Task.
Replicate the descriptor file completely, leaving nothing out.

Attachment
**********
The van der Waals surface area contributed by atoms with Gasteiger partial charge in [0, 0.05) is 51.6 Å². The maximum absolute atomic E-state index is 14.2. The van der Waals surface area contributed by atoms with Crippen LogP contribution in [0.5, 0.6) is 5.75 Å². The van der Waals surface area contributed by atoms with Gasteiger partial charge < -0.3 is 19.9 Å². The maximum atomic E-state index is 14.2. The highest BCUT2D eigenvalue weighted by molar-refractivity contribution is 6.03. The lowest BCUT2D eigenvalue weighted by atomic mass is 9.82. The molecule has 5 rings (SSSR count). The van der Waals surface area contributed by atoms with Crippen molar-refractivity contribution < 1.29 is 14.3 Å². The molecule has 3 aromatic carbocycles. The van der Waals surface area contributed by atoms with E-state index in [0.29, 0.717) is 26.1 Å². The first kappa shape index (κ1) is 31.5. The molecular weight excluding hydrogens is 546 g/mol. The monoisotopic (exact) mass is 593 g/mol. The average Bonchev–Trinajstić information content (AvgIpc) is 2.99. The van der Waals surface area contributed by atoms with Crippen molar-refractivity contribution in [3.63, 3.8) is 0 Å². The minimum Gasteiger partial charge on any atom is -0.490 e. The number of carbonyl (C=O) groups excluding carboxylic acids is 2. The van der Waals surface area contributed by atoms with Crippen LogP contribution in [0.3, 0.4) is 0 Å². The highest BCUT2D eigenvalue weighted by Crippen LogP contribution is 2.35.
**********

The van der Waals surface area contributed by atoms with Gasteiger partial charge in [0, 0.05) is 51.6 Å². The maximum absolute atomic E-state index is 14.2. The van der Waals surface area contributed by atoms with Crippen LogP contribution in [0.5, 0.6) is 5.75 Å². The van der Waals surface area contributed by atoms with Gasteiger partial charge < -0.3 is 19.9 Å². The maximum atomic E-state index is 14.2. The highest BCUT2D eigenvalue weighted by molar-refractivity contribution is 6.03. The lowest BCUT2D eigenvalue weighted by atomic mass is 9.82. The molecule has 5 rings (SSSR count). The van der Waals surface area contributed by atoms with Crippen molar-refractivity contribution < 1.29 is 14.3 Å². The molecule has 3 aromatic carbocycles. The van der Waals surface area contributed by atoms with E-state index in [0.29, 0.717) is 26.1 Å². The first kappa shape index (κ1) is 31.5. The molecular weight excluding hydrogens is 546 g/mol. The monoisotopic (exact) mass is 593 g/mol. The average Bonchev–Trinajstić information content (AvgIpc) is 2.99. The van der Waals surface area contributed by atoms with Crippen molar-refractivity contribution in [3.63, 3.8) is 0 Å². The minimum Gasteiger partial charge on any atom is -0.490 e. The number of carbonyl (C=O) groups excluding carboxylic acids is 2. The van der Waals surface area contributed by atoms with Crippen LogP contribution in [0.3, 0.4) is 0 Å². The highest BCUT2D eigenvalue weighted by Crippen LogP contribution is 2.35.